Last week, Nima Zarrabi of SLAM Magazine published a question and answer session he had with David Falk when he bumped into the well known basketball agent at Evan Turner‘s first commercial shoot as a professional basketball player. It was an unexpected meeting, but Zarrabi was able to ask Falk quite a few questions. Zarrabi broke up the Q&A into two parts (Part I and Part II). Part I focused on LeBron James and The Decision, the NBA’s collective bargaining agreement, and William “Worldwide” Wesley. Part II consisted of a lot of talk about shoe deals, Falk’s vision for his Sport Management program at Syracuse, and
Here is a summary of what transpired:
- Falk believes that LeBron took a quick hit on his brand equity. After watching LeBron’s new Nike spot, I have to think that his brand is already in the rebuilding stage.
- Falk doesn’t think that a basketball player should announce something before it actually happens. He calls it “a little too modern, a little too social media.” He would have preferred that LeBron signed with Miami and then had his big press conference about his decision.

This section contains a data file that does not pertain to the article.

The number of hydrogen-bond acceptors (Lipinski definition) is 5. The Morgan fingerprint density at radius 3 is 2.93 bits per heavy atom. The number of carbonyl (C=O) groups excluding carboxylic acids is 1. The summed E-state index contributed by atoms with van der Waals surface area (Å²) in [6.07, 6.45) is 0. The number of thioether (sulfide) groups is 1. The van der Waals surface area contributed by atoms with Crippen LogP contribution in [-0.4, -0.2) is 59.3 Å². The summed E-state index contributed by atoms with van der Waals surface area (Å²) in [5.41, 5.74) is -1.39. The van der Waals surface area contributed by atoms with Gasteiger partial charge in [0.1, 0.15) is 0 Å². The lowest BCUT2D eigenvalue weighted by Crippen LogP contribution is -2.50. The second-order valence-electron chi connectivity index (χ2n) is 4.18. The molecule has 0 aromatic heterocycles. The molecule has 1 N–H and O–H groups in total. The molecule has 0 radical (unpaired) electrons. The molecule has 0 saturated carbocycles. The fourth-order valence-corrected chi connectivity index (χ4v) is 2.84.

- On Worldwide Wes: “early on in his career had a lot more influence than people gave him credit for and now probably doesn’t have as much influence as people give him credit for.”
- Falk really does not like the limitations placed on max contracts. He thinks it limits what the best players deserve and allows much less talented players to earn more than they are worth.
- Falk does not seem to be a big fan of Isiah Thomas or the fact that the current union is not involving agents much in collective bargaining negotiations.
- Falk’s client Evan Turner is the highest draft pick to ever sign with a Chinese shoe company.
- Falk’s first big shoe deal was with New Balance for James Worthy back in 1982.
- Falk thinks players should stay in school longer.
- He has no desire to grow a big agency, and calls his operation an “ultra-boutique.”